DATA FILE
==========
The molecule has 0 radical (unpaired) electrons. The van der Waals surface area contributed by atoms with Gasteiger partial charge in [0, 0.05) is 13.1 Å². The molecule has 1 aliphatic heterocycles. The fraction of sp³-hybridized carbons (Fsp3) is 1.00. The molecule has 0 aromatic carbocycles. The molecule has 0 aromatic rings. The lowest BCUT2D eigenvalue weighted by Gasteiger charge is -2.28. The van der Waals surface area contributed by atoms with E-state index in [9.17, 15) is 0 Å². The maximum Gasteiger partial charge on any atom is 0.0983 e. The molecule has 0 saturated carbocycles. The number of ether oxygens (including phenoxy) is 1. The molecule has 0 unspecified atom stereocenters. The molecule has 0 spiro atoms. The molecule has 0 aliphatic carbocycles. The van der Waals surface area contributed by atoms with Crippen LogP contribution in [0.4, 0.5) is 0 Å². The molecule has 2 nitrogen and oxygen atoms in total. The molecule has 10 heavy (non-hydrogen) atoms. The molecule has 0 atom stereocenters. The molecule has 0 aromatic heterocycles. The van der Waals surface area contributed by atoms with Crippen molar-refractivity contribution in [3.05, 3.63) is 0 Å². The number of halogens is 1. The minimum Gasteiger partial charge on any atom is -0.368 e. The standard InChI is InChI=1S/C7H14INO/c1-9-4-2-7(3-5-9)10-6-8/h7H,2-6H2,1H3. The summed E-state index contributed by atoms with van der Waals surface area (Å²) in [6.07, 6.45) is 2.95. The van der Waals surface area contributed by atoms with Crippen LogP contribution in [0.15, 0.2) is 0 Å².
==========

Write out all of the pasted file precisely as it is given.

The molecule has 0 radical (unpaired) electrons. The van der Waals surface area contributed by atoms with Gasteiger partial charge in [0, 0.05) is 13.1 Å². The molecule has 1 aliphatic heterocycles. The fraction of sp³-hybridized carbons (Fsp3) is 1.00. The molecule has 0 aromatic carbocycles. The molecule has 0 aromatic rings. The lowest BCUT2D eigenvalue weighted by Gasteiger charge is -2.28. The van der Waals surface area contributed by atoms with E-state index in [9.17, 15) is 0 Å². The maximum Gasteiger partial charge on any atom is 0.0983 e. The molecule has 0 saturated carbocycles. The number of ether oxygens (including phenoxy) is 1. The molecule has 0 unspecified atom stereocenters. The molecule has 0 spiro atoms. The molecule has 0 aliphatic carbocycles. The van der Waals surface area contributed by atoms with Crippen LogP contribution in [0.4, 0.5) is 0 Å². The molecule has 2 nitrogen and oxygen atoms in total. The molecule has 10 heavy (non-hydrogen) atoms. The molecule has 0 atom stereocenters. The molecule has 0 aromatic heterocycles. The van der Waals surface area contributed by atoms with Crippen molar-refractivity contribution in [3.05, 3.63) is 0 Å². The number of halogens is 1. The minimum Gasteiger partial charge on any atom is -0.368 e. The standard InChI is InChI=1S/C7H14INO/c1-9-4-2-7(3-5-9)10-6-8/h7H,2-6H2,1H3. The summed E-state index contributed by atoms with van der Waals surface area (Å²) in [6.07, 6.45) is 2.95. The van der Waals surface area contributed by atoms with Crippen LogP contribution in [0.15, 0.2) is 0 Å².